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T. J. Oshie

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T. J. Oshie
Oshie with the Blues in 2014
Born (1986-12-23) December 23, 1986 (age 31)
Mount Vernon, Washington, U.S.[1][2]
Height 6 ft 1 in (185 cm)
Weight 189 lb (86 kg; 13 st 7 lb)
Position Right wing
Shoots Right
NHL team
Former teams
Washington Capitals
St. Louis Blues
National team  United States
NHL Draft 24th overall, 2005
St. Louis Blues
Playing career 2008–present

Timothy Leif "T. J." Oshie[1] (born December 23, 1986) is an American professional ice hockey right winger for the Washington Capitals of the National Hockey League (NHL). He was selected by the St. Louis Blues in the first round of the 2005 NHL Entry Draft, as the 24th overall pick. He then spent the first seven years of his NHL career with the Blues before being traded to the Washington Capitals in 2015. Oshie won his first Stanley Cup with the Capitals in 2018.

Early years[edit]

Born in Mount Vernon, Washington,[2] Oshie was raised in Everett, north of Seattle, and was on ice at age five in the Seattle Junior Hockey Association, where he played for ten years.[3] Following his parents' amicable divorce, he lived in Stanwood with his mother Tina and attended Stanwood High School for his freshman year. In 2002, Oshie moved to Warroad, Minnesota, where his parents were originally from, and lived with his father, Tim, and his father's cousin.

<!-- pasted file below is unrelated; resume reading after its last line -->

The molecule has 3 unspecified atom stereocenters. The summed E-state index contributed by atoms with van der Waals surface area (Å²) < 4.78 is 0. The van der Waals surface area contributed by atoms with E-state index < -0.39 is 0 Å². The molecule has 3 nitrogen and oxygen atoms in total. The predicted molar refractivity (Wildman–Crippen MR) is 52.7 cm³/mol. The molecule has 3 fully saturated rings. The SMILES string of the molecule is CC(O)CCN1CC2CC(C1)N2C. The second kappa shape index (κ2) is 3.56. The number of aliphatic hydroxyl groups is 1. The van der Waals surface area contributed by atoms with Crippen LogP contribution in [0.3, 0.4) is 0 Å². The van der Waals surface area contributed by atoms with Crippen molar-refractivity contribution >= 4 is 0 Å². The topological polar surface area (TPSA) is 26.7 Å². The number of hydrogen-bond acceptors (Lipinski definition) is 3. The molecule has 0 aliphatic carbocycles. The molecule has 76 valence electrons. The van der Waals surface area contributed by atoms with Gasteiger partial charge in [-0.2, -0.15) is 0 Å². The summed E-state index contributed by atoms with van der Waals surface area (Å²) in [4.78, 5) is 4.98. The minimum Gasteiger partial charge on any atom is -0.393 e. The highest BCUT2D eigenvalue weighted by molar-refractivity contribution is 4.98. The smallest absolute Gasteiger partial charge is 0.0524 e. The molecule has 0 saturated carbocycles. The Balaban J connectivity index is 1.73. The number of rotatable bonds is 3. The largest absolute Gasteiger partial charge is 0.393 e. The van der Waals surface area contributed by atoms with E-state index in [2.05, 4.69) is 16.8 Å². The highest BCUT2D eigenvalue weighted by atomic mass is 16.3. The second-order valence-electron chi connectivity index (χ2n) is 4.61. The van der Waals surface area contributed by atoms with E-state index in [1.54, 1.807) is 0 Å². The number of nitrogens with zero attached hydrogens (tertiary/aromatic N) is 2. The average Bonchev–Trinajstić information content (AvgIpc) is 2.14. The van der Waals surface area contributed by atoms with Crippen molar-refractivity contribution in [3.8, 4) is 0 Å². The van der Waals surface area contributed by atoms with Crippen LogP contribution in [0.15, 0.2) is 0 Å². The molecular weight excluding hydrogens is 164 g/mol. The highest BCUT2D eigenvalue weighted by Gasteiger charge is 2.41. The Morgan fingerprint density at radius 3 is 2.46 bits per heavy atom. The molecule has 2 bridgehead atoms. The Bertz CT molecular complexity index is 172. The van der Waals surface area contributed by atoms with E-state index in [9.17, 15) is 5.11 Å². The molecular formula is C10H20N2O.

He attended Warroad High School,[4] where he was a star player on the hockey team for three seasons, leading the club to two Minnesota State Class A titles in 2003 and 2005. He made the state's All-Tournament Team all three years. With 100 points (37 goals and 63 assists) in 31 games as a senior, he led all Minnesota high school players in scoring, subsequently being named to the 2005 Associated Press and Pioneer Press All-State First Team and finishing as a Minnesota Mr. Hockey Finalist.[5]

At the completion of his senior season with the Warriors in 2004–05, he joined the Sioux Falls Stampede of the United States Hockey League (USHL) for 11 games. In the off-season, he was selected 24th overall by the St. Louis Blues in the 2005 NHL Entry Draft.

Playing career[edit]


Following his draft, Oshie played for the University of North Dakota men's ice hockey team in the Western Collegiate Hockey Association (WCHA) for three seasons.[6] Scoring a team-leading 24 goals as a freshman, he added 21 assists for 45 points total. He also set a school record with nine game-winning goals in the season, which also led all NCAA players. At the end of his debut season, he was named to the WCHA All-Rookie Team and the WCHA Final Five All-Tournament Team.[5]

In his sophomore year, Oshie improved to 52 points (17 goals and 35 assists), ranking second in team scoring. He earned Third Team All-WCHA and received the Fighting Sioux's Cliff "Fido" Purpur Award, given to the player who demonstrates hard work and determination while generating excitement on the ice. Following North Dakota's WCHA playoff run, Oshie led all players with eight points (four goals and four assists) in the 2006 NCAA Tournament, earning NCAA West All-Tournament honors. He played his last season with North Dakota as a junior, recording 45 points in 42 games.[5]

Oshie playing with St. Louis in 2014.

St. Louis Blues[edit]